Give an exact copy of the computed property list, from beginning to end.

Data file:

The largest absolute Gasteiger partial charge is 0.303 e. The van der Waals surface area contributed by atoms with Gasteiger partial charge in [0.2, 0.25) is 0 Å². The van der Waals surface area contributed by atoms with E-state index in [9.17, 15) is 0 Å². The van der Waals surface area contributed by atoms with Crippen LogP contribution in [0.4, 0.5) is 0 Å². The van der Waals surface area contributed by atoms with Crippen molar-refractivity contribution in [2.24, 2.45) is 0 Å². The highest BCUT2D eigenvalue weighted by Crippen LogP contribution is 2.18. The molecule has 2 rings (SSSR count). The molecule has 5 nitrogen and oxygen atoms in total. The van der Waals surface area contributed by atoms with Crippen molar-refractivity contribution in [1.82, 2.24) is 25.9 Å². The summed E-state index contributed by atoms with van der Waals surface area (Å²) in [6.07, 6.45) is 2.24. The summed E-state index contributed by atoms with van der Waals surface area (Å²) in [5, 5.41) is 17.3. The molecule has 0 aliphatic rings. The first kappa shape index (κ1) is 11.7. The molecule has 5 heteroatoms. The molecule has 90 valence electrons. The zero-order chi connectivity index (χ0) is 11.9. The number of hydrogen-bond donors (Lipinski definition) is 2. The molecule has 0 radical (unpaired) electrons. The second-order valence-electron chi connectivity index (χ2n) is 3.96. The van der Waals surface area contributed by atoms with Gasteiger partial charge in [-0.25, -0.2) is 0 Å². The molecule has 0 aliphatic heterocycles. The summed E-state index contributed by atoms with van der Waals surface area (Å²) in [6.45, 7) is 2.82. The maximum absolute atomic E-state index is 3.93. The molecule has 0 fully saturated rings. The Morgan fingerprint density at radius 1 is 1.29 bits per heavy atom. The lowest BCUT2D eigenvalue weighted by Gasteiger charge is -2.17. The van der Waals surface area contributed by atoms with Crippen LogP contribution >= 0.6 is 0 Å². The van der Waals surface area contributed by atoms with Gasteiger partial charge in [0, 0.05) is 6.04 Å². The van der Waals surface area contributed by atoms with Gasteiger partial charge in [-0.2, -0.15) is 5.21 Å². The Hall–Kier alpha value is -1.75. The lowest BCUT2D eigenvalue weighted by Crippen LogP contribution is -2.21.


The largest absolute Gasteiger partial charge is 0.303 e. The van der Waals surface area contributed by atoms with Gasteiger partial charge in [0.2, 0.25) is 0 Å². The van der Waals surface area contributed by atoms with E-state index in [9.17, 15) is 0 Å². The van der Waals surface area contributed by atoms with Crippen LogP contribution in [0.4, 0.5) is 0 Å². The van der Waals surface area contributed by atoms with Crippen molar-refractivity contribution in [2.24, 2.45) is 0 Å². The highest BCUT2D eigenvalue weighted by Crippen LogP contribution is 2.18. The molecule has 2 rings (SSSR count). The molecule has 5 nitrogen and oxygen atoms in total. The van der Waals surface area contributed by atoms with Crippen molar-refractivity contribution in [1.82, 2.24) is 25.9 Å². The summed E-state index contributed by atoms with van der Waals surface area (Å²) in [6.07, 6.45) is 2.24. The summed E-state index contributed by atoms with van der Waals surface area (Å²) in [5, 5.41) is 17.3. The molecule has 0 aliphatic rings. The first kappa shape index (κ1) is 11.7. The molecule has 5 heteroatoms. The molecule has 90 valence electrons. The zero-order chi connectivity index (χ0) is 11.9. The number of hydrogen-bond donors (Lipinski definition) is 2. The molecule has 0 radical (unpaired) electrons. The second-order valence-electron chi connectivity index (χ2n) is 3.96. The van der Waals surface area contributed by atoms with Gasteiger partial charge in [-0.25, -0.2) is 0 Å². The molecule has 0 aliphatic heterocycles. The summed E-state index contributed by atoms with van der Waals surface area (Å²) in [6.45, 7) is 2.82. The maximum absolute atomic E-state index is 3.93. The molecule has 0 fully saturated rings. The Morgan fingerprint density at radius 1 is 1.29 bits per heavy atom. The lowest BCUT2D eigenvalue weighted by Gasteiger charge is -2.17. The van der Waals surface area contributed by atoms with Crippen LogP contribution >= 0.6 is 0 Å². The van der Waals surface area contributed by atoms with Gasteiger partial charge in [0, 0.05) is 6.04 Å². The van der Waals surface area contributed by atoms with Gasteiger partial charge in [-0.2, -0.15) is 5.21 Å². The Hall–Kier alpha value is -1.75. The lowest BCUT2D eigenvalue weighted by Crippen LogP contribution is -2.21.